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Run by Ben Reagan and Jeremy Kaufman, both in their early 30s and both of whom had finance jobs they hated before diving into the industry, the CPC operates mainly out of a 6,000 square-foot facility in the city's Georgetown neighborhood, with around 20 employees. As for Kaufman, who showed me around the offices last week, I have never met more of a true believer, in any cause or in any context. Which makes sense. After a horrific snowboarding accident a decade ago led him through a horrific bout with chronic pain and prescribed opiates, Kaufman eventually turned to weed for his treatment, and never looked back. In 2011, Seattle Weekly dubbed him "Budtender of the Year."
"I thought, if I’m gonna get off of these pain pills, I have to understand exactly what I’m doing," he explained. "I don’t want to just be eating a brownie I made at my house with a bunch of butter and stuff that I don’t know where it came from. There’s so many things that can go wrong. [...] This is not an industry that’s always perpetuated by the highest common denominator. If all you can do is drive from place to place, put 3 grams in a bag, and take money for it, you can make a living. But there’s a definite microcosm of real professionals showing up who are passionate, and it turns, out they’re all sick, too.”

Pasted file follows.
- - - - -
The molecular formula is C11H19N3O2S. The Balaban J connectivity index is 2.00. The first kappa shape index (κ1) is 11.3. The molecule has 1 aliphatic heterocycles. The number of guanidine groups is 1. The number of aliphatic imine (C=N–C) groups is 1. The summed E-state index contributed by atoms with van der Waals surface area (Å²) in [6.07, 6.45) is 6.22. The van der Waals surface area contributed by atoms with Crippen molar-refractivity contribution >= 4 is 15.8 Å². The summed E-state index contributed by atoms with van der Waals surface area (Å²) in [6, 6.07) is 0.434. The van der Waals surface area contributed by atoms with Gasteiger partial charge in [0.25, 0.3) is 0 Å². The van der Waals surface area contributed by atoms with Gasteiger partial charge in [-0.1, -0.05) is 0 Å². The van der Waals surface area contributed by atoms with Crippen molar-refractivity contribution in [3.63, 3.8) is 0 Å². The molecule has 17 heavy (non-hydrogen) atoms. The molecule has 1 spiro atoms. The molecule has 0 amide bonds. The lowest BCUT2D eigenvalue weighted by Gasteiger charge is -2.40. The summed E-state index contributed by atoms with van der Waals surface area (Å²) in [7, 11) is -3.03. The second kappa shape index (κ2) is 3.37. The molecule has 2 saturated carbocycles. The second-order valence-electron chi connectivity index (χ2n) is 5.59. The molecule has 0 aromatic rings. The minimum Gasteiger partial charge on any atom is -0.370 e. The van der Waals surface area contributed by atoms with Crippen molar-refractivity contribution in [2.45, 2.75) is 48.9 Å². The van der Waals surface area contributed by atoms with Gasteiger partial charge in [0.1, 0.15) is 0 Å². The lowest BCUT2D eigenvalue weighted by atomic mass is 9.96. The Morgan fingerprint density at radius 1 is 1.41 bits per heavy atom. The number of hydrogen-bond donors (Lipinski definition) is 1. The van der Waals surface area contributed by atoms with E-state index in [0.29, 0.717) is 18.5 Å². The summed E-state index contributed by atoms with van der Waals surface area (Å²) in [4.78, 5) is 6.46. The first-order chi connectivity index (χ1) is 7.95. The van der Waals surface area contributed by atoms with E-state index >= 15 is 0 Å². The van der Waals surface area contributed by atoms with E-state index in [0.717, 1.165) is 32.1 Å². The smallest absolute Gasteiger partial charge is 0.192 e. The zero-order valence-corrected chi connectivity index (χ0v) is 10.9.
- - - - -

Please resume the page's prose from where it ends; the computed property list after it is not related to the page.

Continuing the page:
The office, of course, had the requisite Bob Marley posters and candy dispensers, but was also neatly decorated with stacks of literature, and shelves full of elaborate tinctures, gluten-free chocolate medibles, and even topical, non-psychoative balms and bath salts ("I created those for my 94-year-old grandmother," said Kaufman), all labeled with specific strains, dosages, and targeted symptoms. This is not your average dispensary. The tinctures (discreet, ingestible oils extracted from the plant that can be put into both edibles and pills) are really the CPC's bread and butter, and are based on what any seasoned pothead can already tell you, which is that different strains can serve different purposes.